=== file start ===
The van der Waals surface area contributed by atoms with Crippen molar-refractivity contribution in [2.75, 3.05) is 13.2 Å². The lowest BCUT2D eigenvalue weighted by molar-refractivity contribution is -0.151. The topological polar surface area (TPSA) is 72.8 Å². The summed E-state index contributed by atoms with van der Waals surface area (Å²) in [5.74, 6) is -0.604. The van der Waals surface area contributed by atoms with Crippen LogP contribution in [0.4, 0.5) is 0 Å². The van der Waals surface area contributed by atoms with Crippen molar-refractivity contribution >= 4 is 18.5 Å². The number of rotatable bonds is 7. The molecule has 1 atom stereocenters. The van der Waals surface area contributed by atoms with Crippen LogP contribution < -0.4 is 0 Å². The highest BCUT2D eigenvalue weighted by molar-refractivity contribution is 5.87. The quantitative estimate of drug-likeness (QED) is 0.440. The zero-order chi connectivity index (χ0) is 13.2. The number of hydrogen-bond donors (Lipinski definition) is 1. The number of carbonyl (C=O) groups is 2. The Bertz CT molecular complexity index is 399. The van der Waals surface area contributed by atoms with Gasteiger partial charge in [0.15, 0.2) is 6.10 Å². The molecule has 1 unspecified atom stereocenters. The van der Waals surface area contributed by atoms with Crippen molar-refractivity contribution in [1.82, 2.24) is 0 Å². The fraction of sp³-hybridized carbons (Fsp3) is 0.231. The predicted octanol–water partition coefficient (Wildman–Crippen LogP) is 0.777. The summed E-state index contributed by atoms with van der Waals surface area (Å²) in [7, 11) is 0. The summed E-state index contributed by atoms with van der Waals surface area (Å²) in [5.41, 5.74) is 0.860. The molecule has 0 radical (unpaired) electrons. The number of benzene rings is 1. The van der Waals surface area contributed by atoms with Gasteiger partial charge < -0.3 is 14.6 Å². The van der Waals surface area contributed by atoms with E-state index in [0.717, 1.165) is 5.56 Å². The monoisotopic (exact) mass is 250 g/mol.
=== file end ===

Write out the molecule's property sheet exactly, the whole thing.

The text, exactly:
The van der Waals surface area contributed by atoms with Crippen molar-refractivity contribution in [2.75, 3.05) is 13.2 Å². The lowest BCUT2D eigenvalue weighted by molar-refractivity contribution is -0.151. The topological polar surface area (TPSA) is 72.8 Å². The summed E-state index contributed by atoms with van der Waals surface area (Å²) in [5.74, 6) is -0.604. The van der Waals surface area contributed by atoms with Crippen LogP contribution in [0.4, 0.5) is 0 Å². The van der Waals surface area contributed by atoms with Crippen molar-refractivity contribution >= 4 is 18.5 Å². The number of rotatable bonds is 7. The molecule has 1 atom stereocenters. The van der Waals surface area contributed by atoms with Crippen LogP contribution < -0.4 is 0 Å². The highest BCUT2D eigenvalue weighted by molar-refractivity contribution is 5.87. The quantitative estimate of drug-likeness (QED) is 0.440. The zero-order chi connectivity index (χ0) is 13.2. The number of hydrogen-bond donors (Lipinski definition) is 1. The number of carbonyl (C=O) groups is 2. The Bertz CT molecular complexity index is 399. The van der Waals surface area contributed by atoms with Gasteiger partial charge in [0.15, 0.2) is 6.10 Å². The molecule has 1 unspecified atom stereocenters. The van der Waals surface area contributed by atoms with Crippen molar-refractivity contribution in [1.82, 2.24) is 0 Å². The fraction of sp³-hybridized carbons (Fsp3) is 0.231. The predicted octanol–water partition coefficient (Wildman–Crippen LogP) is 0.777. The summed E-state index contributed by atoms with van der Waals surface area (Å²) in [7, 11) is 0. The summed E-state index contributed by atoms with van der Waals surface area (Å²) in [5.41, 5.74) is 0.860. The molecule has 0 radical (unpaired) electrons. The number of benzene rings is 1. The van der Waals surface area contributed by atoms with Gasteiger partial charge < -0.3 is 14.6 Å². The van der Waals surface area contributed by atoms with E-state index in [0.717, 1.165) is 5.56 Å². The monoisotopic (exact) mass is 250 g/mol.